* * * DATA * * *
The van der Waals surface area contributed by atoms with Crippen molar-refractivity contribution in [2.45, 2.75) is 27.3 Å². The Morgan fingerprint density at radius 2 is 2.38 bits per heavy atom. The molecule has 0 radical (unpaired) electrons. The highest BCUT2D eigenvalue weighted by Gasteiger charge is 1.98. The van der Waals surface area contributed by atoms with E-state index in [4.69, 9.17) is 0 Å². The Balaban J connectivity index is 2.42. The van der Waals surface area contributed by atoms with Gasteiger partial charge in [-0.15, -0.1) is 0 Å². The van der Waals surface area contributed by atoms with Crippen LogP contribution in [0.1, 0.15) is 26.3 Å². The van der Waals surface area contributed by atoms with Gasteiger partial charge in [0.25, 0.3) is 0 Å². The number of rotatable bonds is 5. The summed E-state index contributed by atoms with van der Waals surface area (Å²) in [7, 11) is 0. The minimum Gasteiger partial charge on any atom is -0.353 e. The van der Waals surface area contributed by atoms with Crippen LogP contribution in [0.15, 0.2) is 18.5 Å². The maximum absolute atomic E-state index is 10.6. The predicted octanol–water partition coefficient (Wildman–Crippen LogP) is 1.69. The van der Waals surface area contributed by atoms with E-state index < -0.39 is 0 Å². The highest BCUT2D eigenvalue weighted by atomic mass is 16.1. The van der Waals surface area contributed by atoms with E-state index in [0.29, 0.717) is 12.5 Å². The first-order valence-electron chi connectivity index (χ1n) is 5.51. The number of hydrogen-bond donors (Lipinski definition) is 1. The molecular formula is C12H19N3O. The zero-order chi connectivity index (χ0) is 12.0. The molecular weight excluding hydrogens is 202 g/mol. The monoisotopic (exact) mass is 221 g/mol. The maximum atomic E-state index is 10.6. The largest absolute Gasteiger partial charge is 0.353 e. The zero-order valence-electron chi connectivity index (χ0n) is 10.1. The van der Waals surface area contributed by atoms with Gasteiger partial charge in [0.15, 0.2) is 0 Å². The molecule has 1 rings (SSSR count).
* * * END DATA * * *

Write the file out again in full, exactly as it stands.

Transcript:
The van der Waals surface area contributed by atoms with Crippen molar-refractivity contribution in [2.45, 2.75) is 27.3 Å². The Morgan fingerprint density at radius 2 is 2.38 bits per heavy atom. The molecule has 0 radical (unpaired) electrons. The highest BCUT2D eigenvalue weighted by Gasteiger charge is 1.98. The van der Waals surface area contributed by atoms with E-state index in [4.69, 9.17) is 0 Å². The Balaban J connectivity index is 2.42. The van der Waals surface area contributed by atoms with Gasteiger partial charge in [-0.15, -0.1) is 0 Å². The van der Waals surface area contributed by atoms with Crippen LogP contribution in [0.1, 0.15) is 26.3 Å². The van der Waals surface area contributed by atoms with Gasteiger partial charge in [0.25, 0.3) is 0 Å². The number of rotatable bonds is 5. The summed E-state index contributed by atoms with van der Waals surface area (Å²) in [7, 11) is 0. The minimum Gasteiger partial charge on any atom is -0.353 e. The van der Waals surface area contributed by atoms with Crippen LogP contribution in [0.15, 0.2) is 18.5 Å². The maximum absolute atomic E-state index is 10.6. The predicted octanol–water partition coefficient (Wildman–Crippen LogP) is 1.69. The van der Waals surface area contributed by atoms with E-state index < -0.39 is 0 Å². The highest BCUT2D eigenvalue weighted by atomic mass is 16.1. The van der Waals surface area contributed by atoms with E-state index in [0.29, 0.717) is 12.5 Å². The first-order valence-electron chi connectivity index (χ1n) is 5.51. The number of hydrogen-bond donors (Lipinski definition) is 1. The molecular formula is C12H19N3O. The zero-order chi connectivity index (χ0) is 12.0. The molecular weight excluding hydrogens is 202 g/mol. The monoisotopic (exact) mass is 221 g/mol. The maximum atomic E-state index is 10.6. The largest absolute Gasteiger partial charge is 0.353 e. The zero-order valence-electron chi connectivity index (χ0n) is 10.1. The van der Waals surface area contributed by atoms with Gasteiger partial charge in [0.15, 0.2) is 0 Å². The molecule has 1 rings (SSSR count).